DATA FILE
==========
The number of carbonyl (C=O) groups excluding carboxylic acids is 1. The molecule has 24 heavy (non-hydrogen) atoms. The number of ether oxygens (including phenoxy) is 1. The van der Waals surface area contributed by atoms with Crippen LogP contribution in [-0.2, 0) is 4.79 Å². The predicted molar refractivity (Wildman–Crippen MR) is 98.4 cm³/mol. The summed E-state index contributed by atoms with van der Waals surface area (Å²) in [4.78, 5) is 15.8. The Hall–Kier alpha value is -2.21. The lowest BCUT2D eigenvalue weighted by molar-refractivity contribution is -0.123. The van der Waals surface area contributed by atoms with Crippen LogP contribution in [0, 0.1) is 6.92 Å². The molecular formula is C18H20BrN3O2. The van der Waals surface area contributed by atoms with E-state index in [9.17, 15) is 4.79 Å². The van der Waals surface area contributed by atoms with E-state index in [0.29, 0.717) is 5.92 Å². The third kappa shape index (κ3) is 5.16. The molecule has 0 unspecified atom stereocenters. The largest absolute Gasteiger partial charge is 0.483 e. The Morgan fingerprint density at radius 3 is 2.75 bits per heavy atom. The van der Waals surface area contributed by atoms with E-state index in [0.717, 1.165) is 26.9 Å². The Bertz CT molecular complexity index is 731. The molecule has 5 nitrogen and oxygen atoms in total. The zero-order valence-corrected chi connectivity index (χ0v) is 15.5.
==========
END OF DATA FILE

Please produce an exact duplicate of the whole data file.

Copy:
The number of carbonyl (C=O) groups excluding carboxylic acids is 1. The molecule has 24 heavy (non-hydrogen) atoms. The number of ether oxygens (including phenoxy) is 1. The van der Waals surface area contributed by atoms with Crippen LogP contribution in [-0.2, 0) is 4.79 Å². The predicted molar refractivity (Wildman–Crippen MR) is 98.4 cm³/mol. The summed E-state index contributed by atoms with van der Waals surface area (Å²) in [4.78, 5) is 15.8. The Hall–Kier alpha value is -2.21. The lowest BCUT2D eigenvalue weighted by molar-refractivity contribution is -0.123. The van der Waals surface area contributed by atoms with Crippen LogP contribution in [0, 0.1) is 6.92 Å². The molecular formula is C18H20BrN3O2. The van der Waals surface area contributed by atoms with E-state index in [9.17, 15) is 4.79 Å². The van der Waals surface area contributed by atoms with E-state index in [0.29, 0.717) is 5.92 Å². The third kappa shape index (κ3) is 5.16. The molecule has 0 unspecified atom stereocenters. The largest absolute Gasteiger partial charge is 0.483 e. The Morgan fingerprint density at radius 3 is 2.75 bits per heavy atom. The van der Waals surface area contributed by atoms with E-state index in [0.717, 1.165) is 26.9 Å². The Bertz CT molecular complexity index is 731. The molecule has 5 nitrogen and oxygen atoms in total. The zero-order valence-corrected chi connectivity index (χ0v) is 15.5.